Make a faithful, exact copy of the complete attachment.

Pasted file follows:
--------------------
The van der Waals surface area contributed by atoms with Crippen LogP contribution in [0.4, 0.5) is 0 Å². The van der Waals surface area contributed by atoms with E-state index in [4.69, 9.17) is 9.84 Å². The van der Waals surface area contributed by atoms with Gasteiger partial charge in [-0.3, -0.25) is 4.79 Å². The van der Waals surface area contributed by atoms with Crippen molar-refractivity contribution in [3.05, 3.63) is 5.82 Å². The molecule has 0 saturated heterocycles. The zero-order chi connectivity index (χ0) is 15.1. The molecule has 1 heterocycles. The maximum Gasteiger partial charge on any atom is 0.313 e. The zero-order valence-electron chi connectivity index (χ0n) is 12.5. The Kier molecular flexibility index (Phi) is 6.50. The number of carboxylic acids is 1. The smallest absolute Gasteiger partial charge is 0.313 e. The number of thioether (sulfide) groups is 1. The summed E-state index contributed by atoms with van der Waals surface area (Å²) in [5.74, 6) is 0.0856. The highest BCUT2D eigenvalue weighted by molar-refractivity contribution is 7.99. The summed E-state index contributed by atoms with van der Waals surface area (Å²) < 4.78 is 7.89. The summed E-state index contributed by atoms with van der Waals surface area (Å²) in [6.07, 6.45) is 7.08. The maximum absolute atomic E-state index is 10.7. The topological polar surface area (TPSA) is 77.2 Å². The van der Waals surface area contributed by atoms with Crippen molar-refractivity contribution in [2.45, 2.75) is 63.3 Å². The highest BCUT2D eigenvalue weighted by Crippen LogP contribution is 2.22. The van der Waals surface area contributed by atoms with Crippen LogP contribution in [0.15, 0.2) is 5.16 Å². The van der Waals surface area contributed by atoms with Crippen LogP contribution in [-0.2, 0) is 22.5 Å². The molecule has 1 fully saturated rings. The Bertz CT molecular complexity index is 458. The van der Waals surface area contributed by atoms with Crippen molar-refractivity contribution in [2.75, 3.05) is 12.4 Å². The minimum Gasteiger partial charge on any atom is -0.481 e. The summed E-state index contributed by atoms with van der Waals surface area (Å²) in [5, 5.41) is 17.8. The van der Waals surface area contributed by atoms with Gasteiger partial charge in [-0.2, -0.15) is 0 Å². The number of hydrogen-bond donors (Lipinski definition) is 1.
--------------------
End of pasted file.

The van der Waals surface area contributed by atoms with Crippen LogP contribution in [0.4, 0.5) is 0 Å². The van der Waals surface area contributed by atoms with E-state index in [4.69, 9.17) is 9.84 Å². The van der Waals surface area contributed by atoms with Gasteiger partial charge in [-0.3, -0.25) is 4.79 Å². The van der Waals surface area contributed by atoms with Crippen molar-refractivity contribution in [3.05, 3.63) is 5.82 Å². The molecule has 0 saturated heterocycles. The zero-order chi connectivity index (χ0) is 15.1. The molecule has 1 heterocycles. The maximum Gasteiger partial charge on any atom is 0.313 e. The zero-order valence-electron chi connectivity index (χ0n) is 12.5. The Kier molecular flexibility index (Phi) is 6.50. The number of carboxylic acids is 1. The smallest absolute Gasteiger partial charge is 0.313 e. The number of thioether (sulfide) groups is 1. The summed E-state index contributed by atoms with van der Waals surface area (Å²) in [5.74, 6) is 0.0856. The highest BCUT2D eigenvalue weighted by molar-refractivity contribution is 7.99. The summed E-state index contributed by atoms with van der Waals surface area (Å²) < 4.78 is 7.89. The summed E-state index contributed by atoms with van der Waals surface area (Å²) in [6.07, 6.45) is 7.08. The maximum absolute atomic E-state index is 10.7. The topological polar surface area (TPSA) is 77.2 Å². The van der Waals surface area contributed by atoms with Crippen molar-refractivity contribution in [2.45, 2.75) is 63.3 Å². The highest BCUT2D eigenvalue weighted by Crippen LogP contribution is 2.22. The van der Waals surface area contributed by atoms with Crippen LogP contribution in [0.15, 0.2) is 5.16 Å². The van der Waals surface area contributed by atoms with Crippen LogP contribution in [-0.2, 0) is 22.5 Å². The molecule has 1 fully saturated rings. The Bertz CT molecular complexity index is 458. The van der Waals surface area contributed by atoms with Crippen molar-refractivity contribution in [2.75, 3.05) is 12.4 Å². The minimum Gasteiger partial charge on any atom is -0.481 e. The summed E-state index contributed by atoms with van der Waals surface area (Å²) in [5, 5.41) is 17.8. The van der Waals surface area contributed by atoms with Gasteiger partial charge in [-0.2, -0.15) is 0 Å². The number of hydrogen-bond donors (Lipinski definition) is 1.